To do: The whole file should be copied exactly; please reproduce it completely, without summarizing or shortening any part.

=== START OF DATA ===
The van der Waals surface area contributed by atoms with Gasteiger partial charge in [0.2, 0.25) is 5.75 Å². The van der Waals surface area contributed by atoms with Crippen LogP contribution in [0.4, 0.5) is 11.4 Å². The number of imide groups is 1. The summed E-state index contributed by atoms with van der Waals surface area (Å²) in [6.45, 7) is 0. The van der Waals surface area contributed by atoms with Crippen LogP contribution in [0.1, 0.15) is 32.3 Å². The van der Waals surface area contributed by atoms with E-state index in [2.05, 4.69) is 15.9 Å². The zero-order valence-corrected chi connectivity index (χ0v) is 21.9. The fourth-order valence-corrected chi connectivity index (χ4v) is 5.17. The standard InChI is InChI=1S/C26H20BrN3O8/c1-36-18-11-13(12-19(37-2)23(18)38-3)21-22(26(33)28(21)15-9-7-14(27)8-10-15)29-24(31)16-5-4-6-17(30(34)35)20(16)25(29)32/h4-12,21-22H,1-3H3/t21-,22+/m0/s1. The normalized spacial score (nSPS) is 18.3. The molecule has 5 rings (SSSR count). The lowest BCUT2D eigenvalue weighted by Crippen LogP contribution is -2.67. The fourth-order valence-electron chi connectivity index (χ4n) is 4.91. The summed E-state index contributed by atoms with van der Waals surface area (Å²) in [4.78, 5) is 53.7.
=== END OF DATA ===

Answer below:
The van der Waals surface area contributed by atoms with Gasteiger partial charge in [0.2, 0.25) is 5.75 Å². The van der Waals surface area contributed by atoms with Crippen LogP contribution in [0.4, 0.5) is 11.4 Å². The number of imide groups is 1. The summed E-state index contributed by atoms with van der Waals surface area (Å²) in [6.45, 7) is 0. The van der Waals surface area contributed by atoms with Crippen LogP contribution in [0.1, 0.15) is 32.3 Å². The van der Waals surface area contributed by atoms with E-state index in [2.05, 4.69) is 15.9 Å². The zero-order valence-corrected chi connectivity index (χ0v) is 21.9. The fourth-order valence-corrected chi connectivity index (χ4v) is 5.17. The standard InChI is InChI=1S/C26H20BrN3O8/c1-36-18-11-13(12-19(37-2)23(18)38-3)21-22(26(33)28(21)15-9-7-14(27)8-10-15)29-24(31)16-5-4-6-17(30(34)35)20(16)25(29)32/h4-12,21-22H,1-3H3/t21-,22+/m0/s1. The normalized spacial score (nSPS) is 18.3. The molecule has 5 rings (SSSR count). The lowest BCUT2D eigenvalue weighted by Crippen LogP contribution is -2.67. The fourth-order valence-electron chi connectivity index (χ4n) is 4.91. The summed E-state index contributed by atoms with van der Waals surface area (Å²) in [4.78, 5) is 53.7.